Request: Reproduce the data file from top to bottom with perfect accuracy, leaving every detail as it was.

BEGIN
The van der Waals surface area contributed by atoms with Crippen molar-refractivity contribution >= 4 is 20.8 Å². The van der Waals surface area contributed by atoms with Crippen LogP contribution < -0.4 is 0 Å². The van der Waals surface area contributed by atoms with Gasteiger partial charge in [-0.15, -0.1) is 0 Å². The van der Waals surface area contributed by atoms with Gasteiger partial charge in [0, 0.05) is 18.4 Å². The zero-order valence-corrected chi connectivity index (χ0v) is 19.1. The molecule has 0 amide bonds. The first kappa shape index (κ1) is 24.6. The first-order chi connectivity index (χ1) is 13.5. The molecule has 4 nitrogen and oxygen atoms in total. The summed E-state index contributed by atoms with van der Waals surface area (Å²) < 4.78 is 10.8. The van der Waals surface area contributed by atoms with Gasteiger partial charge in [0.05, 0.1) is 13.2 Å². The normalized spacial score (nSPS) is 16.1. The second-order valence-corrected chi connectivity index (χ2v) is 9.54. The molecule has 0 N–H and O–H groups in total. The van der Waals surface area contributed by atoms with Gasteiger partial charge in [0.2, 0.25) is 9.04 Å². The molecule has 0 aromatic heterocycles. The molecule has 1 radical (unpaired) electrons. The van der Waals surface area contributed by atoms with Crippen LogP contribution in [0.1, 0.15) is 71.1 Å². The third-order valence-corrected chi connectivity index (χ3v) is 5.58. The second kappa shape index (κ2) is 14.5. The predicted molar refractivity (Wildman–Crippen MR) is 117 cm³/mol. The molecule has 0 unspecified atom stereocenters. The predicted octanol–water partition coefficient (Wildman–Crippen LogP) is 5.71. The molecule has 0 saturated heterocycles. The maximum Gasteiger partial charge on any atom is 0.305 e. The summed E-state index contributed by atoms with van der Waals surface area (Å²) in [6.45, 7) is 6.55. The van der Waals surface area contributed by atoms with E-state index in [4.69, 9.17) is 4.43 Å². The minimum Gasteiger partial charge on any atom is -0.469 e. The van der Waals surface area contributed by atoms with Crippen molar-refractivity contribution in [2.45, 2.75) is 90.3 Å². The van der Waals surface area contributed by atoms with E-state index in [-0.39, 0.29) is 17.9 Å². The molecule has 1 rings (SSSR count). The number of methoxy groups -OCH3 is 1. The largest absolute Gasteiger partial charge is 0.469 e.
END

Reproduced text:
The van der Waals surface area contributed by atoms with Crippen molar-refractivity contribution >= 4 is 20.8 Å². The van der Waals surface area contributed by atoms with Crippen LogP contribution < -0.4 is 0 Å². The van der Waals surface area contributed by atoms with Gasteiger partial charge in [-0.15, -0.1) is 0 Å². The van der Waals surface area contributed by atoms with Gasteiger partial charge in [0, 0.05) is 18.4 Å². The zero-order valence-corrected chi connectivity index (χ0v) is 19.1. The molecule has 0 amide bonds. The first kappa shape index (κ1) is 24.6. The first-order chi connectivity index (χ1) is 13.5. The molecule has 4 nitrogen and oxygen atoms in total. The summed E-state index contributed by atoms with van der Waals surface area (Å²) < 4.78 is 10.8. The van der Waals surface area contributed by atoms with Gasteiger partial charge in [0.05, 0.1) is 13.2 Å². The normalized spacial score (nSPS) is 16.1. The second-order valence-corrected chi connectivity index (χ2v) is 9.54. The molecule has 0 N–H and O–H groups in total. The van der Waals surface area contributed by atoms with Gasteiger partial charge in [0.2, 0.25) is 9.04 Å². The molecule has 0 aromatic heterocycles. The molecule has 1 radical (unpaired) electrons. The van der Waals surface area contributed by atoms with Crippen LogP contribution in [0.1, 0.15) is 71.1 Å². The third-order valence-corrected chi connectivity index (χ3v) is 5.58. The second kappa shape index (κ2) is 14.5. The predicted molar refractivity (Wildman–Crippen MR) is 117 cm³/mol. The molecule has 0 unspecified atom stereocenters. The predicted octanol–water partition coefficient (Wildman–Crippen LogP) is 5.71. The molecule has 0 saturated heterocycles. The maximum Gasteiger partial charge on any atom is 0.305 e. The summed E-state index contributed by atoms with van der Waals surface area (Å²) in [6.45, 7) is 6.55. The van der Waals surface area contributed by atoms with E-state index in [4.69, 9.17) is 4.43 Å². The minimum Gasteiger partial charge on any atom is -0.469 e. The van der Waals surface area contributed by atoms with Crippen molar-refractivity contribution in [2.45, 2.75) is 90.3 Å². The van der Waals surface area contributed by atoms with E-state index in [-0.39, 0.29) is 17.9 Å². The molecule has 1 rings (SSSR count). The number of methoxy groups -OCH3 is 1. The largest absolute Gasteiger partial charge is 0.469 e.